- Using blog awards on private blogs is not that bad, but displaying them randomly on business blogs will seriously affect your credibility. Why? Because they are usually unrelated to your business, they lead your visitors to sites of questionable value. They are there to pet your ego and don’t usually add value for the users.
It’s not all about cons. In the blogosphere, these awards have a social role too, especially among amateur bloggers. They do not care about your high business standards and they ARE YOUR READERS too. If they choose to show their admiration through a blog award, it’s your social duty to respond and take the award as it came: from the heart.
Meme-type blog awards have more social pros than SEO pros.
- Most of them are a genuine sign of admiration and respect - especially when they come from your faithful readers and your online friends.
- They create buzz about you and your blog (especially when a trustworthy blogger like Kim decides to introduce you to her readers) and give you valuable, relevant traffic.
- They remind you to go back to your friend’s (reader’s) blog and see what’s new. For example, I have no idea when Kim changed the design on her blog, so obviously I needed a reminder to go visit.
- They make a great communications bridge – people love seeing they received an award and they will come to say “thank you”, link back to you (as long as they don’t read my cons) and so on.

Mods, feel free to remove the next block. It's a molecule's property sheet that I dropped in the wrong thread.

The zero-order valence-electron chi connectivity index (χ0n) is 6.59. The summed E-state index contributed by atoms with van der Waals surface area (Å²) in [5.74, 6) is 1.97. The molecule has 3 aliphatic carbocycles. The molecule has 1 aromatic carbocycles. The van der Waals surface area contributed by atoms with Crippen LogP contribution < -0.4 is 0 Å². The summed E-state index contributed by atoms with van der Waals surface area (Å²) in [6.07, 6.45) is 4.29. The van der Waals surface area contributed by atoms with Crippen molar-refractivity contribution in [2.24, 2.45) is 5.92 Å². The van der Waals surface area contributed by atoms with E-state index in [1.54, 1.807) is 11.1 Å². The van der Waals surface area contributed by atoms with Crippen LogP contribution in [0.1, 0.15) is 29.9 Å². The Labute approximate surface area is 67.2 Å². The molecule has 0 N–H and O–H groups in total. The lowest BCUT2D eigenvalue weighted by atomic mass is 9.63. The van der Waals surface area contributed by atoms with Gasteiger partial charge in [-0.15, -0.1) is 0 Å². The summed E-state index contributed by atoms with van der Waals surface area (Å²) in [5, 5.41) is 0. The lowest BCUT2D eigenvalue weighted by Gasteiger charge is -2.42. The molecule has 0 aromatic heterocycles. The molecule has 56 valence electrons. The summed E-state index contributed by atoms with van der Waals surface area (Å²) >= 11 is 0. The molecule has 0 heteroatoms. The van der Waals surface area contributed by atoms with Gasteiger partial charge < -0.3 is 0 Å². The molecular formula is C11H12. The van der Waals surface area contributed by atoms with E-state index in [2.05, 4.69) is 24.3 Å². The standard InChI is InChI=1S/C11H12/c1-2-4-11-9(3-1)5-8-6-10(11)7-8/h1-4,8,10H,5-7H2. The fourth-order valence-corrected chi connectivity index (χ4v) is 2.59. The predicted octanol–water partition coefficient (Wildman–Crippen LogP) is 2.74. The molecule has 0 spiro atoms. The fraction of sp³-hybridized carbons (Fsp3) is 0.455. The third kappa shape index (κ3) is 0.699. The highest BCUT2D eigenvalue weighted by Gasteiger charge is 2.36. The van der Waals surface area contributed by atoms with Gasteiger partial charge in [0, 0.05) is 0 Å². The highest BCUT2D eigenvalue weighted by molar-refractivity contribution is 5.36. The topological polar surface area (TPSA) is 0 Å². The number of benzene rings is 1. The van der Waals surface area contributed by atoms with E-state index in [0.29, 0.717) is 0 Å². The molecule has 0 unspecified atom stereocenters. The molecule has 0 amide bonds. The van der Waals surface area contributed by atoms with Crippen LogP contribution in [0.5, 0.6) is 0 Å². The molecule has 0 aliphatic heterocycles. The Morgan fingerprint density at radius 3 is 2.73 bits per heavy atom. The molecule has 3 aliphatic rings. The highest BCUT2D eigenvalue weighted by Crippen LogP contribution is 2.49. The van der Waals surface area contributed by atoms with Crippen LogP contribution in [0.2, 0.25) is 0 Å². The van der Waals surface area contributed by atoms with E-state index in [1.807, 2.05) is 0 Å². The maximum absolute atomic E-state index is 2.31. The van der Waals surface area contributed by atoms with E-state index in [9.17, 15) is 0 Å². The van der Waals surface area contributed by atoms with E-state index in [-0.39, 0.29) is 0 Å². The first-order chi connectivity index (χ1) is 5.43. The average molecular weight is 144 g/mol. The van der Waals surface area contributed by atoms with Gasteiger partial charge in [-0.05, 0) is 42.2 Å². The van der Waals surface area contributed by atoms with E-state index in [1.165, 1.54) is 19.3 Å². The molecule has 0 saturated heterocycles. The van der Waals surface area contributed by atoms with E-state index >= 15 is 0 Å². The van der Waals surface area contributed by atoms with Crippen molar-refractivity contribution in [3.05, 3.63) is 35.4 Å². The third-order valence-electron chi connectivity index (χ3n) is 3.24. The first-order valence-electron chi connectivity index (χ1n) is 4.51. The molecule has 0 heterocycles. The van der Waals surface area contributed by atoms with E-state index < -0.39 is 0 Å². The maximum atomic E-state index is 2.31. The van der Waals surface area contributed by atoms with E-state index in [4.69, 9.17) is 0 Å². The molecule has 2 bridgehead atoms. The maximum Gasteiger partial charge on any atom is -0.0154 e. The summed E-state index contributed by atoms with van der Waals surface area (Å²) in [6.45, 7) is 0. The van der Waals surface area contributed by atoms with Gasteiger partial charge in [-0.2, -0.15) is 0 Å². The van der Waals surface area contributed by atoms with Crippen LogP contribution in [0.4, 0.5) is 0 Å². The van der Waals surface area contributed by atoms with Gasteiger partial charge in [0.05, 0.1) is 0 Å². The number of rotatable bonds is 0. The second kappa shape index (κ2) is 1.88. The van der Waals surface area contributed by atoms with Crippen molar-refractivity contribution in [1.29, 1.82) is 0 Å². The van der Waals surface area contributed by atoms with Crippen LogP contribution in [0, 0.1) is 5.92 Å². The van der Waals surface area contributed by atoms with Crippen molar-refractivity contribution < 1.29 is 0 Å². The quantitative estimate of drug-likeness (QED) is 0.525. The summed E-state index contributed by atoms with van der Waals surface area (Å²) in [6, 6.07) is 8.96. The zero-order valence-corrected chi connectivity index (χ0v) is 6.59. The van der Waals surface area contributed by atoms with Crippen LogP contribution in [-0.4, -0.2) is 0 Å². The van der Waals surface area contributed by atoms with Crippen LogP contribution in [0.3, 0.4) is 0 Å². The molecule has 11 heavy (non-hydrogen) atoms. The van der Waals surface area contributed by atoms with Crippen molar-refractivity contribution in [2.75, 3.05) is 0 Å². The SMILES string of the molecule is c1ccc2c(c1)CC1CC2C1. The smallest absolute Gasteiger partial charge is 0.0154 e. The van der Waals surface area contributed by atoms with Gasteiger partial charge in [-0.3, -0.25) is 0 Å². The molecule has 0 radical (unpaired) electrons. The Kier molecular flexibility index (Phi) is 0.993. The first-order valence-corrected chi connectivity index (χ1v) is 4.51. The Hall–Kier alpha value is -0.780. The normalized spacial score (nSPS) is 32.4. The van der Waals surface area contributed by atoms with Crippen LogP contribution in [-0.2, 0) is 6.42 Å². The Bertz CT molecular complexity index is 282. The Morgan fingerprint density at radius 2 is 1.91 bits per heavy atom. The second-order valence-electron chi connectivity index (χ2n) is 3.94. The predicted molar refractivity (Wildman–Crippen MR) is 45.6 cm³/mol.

- They make you smile… (I needed this last point for symmetry).
And now, to Mig’s personal pointers. Remember, these are just my tips. Take them as personal opinions and do as you please.
- If you are to display awards on your pages, display one award at a time, in separate entries. Do not transform your blog into a confusing showcase of animated gifs and graphics, with no continuity in topic, style, color, design. Make each award topic specific and that will increase the SEO value of your entry, and help you rank even for the link love you give… because the keywords you use in that link will also be topic specific.
- If you don’t want to link back to the site that gave you the award, don’t! Linking back should not be mandatory.
- If you create an award do not force people to copy a code from your site and paste it into the code of their sites “as is”. Every webmaster has the right to change code to ensure that his/her site remains standards compliant.
- Also, if you give an award, do as Kim did: be specific. Tell exactly why you are giving it. After all, when you give away that award, you’re telling your readers: “Look, this is a site I approve of. This is a blogger I really like.” Don’t disappoint your readers.
- If you really want to show your appreciation, it’s better link to entries you really like than giving away an award people will probably ignore.
Before You Ask for that Link, Know I’m a Relationship Blogger- Liz Strauss
Dear Emperor: A Test for Your Next Link Post - Liz Strauss… again
Why You Want To Link To Other Blogs – Dawud Miracle
Are You Abusing and Misusing Tags? – Lorelle VanFossen
On Linking Ethics – Richard Nokes